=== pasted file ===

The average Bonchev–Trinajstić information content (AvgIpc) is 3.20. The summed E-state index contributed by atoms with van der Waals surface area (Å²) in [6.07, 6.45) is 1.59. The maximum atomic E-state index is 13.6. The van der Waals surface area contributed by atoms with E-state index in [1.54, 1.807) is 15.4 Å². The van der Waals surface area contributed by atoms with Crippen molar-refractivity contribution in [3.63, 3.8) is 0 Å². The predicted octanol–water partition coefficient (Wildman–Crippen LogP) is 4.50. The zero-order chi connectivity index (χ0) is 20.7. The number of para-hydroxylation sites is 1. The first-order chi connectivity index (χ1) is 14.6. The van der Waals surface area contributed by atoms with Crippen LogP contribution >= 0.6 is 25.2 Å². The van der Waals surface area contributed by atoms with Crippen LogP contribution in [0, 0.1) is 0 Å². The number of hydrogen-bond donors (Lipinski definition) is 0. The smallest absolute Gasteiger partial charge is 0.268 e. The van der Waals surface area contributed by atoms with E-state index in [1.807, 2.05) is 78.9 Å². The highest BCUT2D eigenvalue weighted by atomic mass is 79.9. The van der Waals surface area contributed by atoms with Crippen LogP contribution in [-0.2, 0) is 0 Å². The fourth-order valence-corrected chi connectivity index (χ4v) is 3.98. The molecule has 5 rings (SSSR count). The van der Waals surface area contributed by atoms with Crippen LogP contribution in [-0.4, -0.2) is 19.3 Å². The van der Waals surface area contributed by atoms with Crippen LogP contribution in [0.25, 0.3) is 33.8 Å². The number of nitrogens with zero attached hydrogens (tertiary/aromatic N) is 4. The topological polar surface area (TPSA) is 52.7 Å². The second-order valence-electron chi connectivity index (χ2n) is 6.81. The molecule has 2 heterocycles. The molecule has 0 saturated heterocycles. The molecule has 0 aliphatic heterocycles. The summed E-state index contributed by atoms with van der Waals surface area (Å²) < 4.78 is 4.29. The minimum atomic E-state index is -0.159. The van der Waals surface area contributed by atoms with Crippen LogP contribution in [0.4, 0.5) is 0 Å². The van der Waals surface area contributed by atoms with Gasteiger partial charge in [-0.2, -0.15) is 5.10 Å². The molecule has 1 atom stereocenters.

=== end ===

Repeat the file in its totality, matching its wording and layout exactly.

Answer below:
The average Bonchev–Trinajstić information content (AvgIpc) is 3.20. The summed E-state index contributed by atoms with van der Waals surface area (Å²) in [6.07, 6.45) is 1.59. The maximum atomic E-state index is 13.6. The van der Waals surface area contributed by atoms with E-state index in [1.54, 1.807) is 15.4 Å². The van der Waals surface area contributed by atoms with Crippen molar-refractivity contribution in [3.63, 3.8) is 0 Å². The predicted octanol–water partition coefficient (Wildman–Crippen LogP) is 4.50. The zero-order chi connectivity index (χ0) is 20.7. The number of para-hydroxylation sites is 1. The first-order chi connectivity index (χ1) is 14.6. The van der Waals surface area contributed by atoms with Crippen LogP contribution >= 0.6 is 25.2 Å². The van der Waals surface area contributed by atoms with Crippen LogP contribution in [0, 0.1) is 0 Å². The number of hydrogen-bond donors (Lipinski definition) is 0. The smallest absolute Gasteiger partial charge is 0.268 e. The van der Waals surface area contributed by atoms with E-state index in [1.807, 2.05) is 78.9 Å². The highest BCUT2D eigenvalue weighted by atomic mass is 79.9. The van der Waals surface area contributed by atoms with Crippen LogP contribution in [-0.2, 0) is 0 Å². The fourth-order valence-corrected chi connectivity index (χ4v) is 3.98. The molecule has 5 rings (SSSR count). The van der Waals surface area contributed by atoms with Crippen LogP contribution in [-0.4, -0.2) is 19.3 Å². The van der Waals surface area contributed by atoms with Crippen LogP contribution in [0.25, 0.3) is 33.8 Å². The number of nitrogens with zero attached hydrogens (tertiary/aromatic N) is 4. The topological polar surface area (TPSA) is 52.7 Å². The second-order valence-electron chi connectivity index (χ2n) is 6.81. The molecule has 2 heterocycles. The molecule has 0 saturated heterocycles. The molecule has 0 aliphatic heterocycles. The summed E-state index contributed by atoms with van der Waals surface area (Å²) < 4.78 is 4.29. The minimum atomic E-state index is -0.159. The van der Waals surface area contributed by atoms with Crippen LogP contribution in [0.4, 0.5) is 0 Å². The van der Waals surface area contributed by atoms with Gasteiger partial charge in [-0.2, -0.15) is 5.10 Å². The molecule has 1 atom stereocenters.